High household debt poses economic risk
Housing affordability and its ongoing effects on inflation are major concerns for central banks in both Canada and Australia.
Speaking at the Australia-Canada Economic Leadership Forum, Reserve Bank of Australia (RBA) governor Philip Lowe spoke about the similarities between the Australian and Canadian economies.
In discussing how both central banks are trying to tackle the continuing concern of inflation, Lowe pointed out that the RBA is looking at medium term solutions rather than long term. He noted that growing household indebtedness is a risk that needs to be considered when looking at policies to help tackle inflation.
“At some point in the future, households having decided that they had borrowed too much, might cut back consumption sharply, hurting the overall economy and employment,” Lowe said.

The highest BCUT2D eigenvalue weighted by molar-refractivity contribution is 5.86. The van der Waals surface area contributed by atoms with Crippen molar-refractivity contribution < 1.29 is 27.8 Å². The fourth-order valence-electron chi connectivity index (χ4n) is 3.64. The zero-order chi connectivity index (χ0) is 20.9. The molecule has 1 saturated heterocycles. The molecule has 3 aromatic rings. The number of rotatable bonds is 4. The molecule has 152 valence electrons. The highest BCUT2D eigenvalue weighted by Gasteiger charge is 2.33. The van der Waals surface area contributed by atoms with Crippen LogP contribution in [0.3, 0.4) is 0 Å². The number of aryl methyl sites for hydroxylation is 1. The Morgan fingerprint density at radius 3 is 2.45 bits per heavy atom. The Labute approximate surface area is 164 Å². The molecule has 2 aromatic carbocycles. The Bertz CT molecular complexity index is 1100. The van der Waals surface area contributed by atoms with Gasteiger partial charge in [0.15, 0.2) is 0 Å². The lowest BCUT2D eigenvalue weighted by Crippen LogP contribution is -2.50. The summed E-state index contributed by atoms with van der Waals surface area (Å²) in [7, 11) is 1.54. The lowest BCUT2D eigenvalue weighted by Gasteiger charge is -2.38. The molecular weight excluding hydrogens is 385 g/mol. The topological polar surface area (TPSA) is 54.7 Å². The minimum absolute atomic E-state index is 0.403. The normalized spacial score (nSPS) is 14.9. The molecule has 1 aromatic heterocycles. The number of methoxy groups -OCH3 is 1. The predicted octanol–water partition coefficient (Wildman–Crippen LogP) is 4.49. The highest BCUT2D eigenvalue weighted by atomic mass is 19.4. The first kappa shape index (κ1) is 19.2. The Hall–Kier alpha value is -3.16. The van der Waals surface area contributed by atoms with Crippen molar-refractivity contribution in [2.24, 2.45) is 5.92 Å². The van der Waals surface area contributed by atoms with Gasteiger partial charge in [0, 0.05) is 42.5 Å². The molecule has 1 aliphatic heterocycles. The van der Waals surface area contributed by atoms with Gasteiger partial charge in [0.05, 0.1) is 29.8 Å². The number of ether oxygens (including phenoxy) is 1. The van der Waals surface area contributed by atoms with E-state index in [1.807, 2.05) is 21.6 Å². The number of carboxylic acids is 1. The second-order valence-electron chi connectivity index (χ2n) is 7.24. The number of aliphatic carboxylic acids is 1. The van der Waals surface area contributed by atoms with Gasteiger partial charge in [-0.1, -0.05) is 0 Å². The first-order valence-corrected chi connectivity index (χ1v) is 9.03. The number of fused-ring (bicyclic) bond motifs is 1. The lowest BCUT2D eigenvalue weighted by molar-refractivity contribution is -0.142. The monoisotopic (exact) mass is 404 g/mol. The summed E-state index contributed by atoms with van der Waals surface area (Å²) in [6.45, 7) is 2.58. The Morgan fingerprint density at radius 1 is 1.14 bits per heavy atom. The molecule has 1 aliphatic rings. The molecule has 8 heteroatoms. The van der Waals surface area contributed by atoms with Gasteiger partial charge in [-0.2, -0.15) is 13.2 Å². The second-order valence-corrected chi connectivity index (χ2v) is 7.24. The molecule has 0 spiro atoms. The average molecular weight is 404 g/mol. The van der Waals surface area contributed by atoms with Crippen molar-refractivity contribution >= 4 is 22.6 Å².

Lowe highlighted the similarities in the concerns and issues facing both nations when it came to their respective housing markets and household debt.
“In both countries the ratio of household debt to income is at a record high, although the low level of interest rates means that the debt-servicing burdens are not that high at the moment,” Lowe said in his speech.
Lowe did note, however, that “households are carrying more debt than they have before and, at the same time, they are experiencing slower growth in their nominal incomes than they have for some decades”.
This, he suggested, has come as a sobering combination for many who are seeing the potential of rate changes in the future daunting when planning household budgets.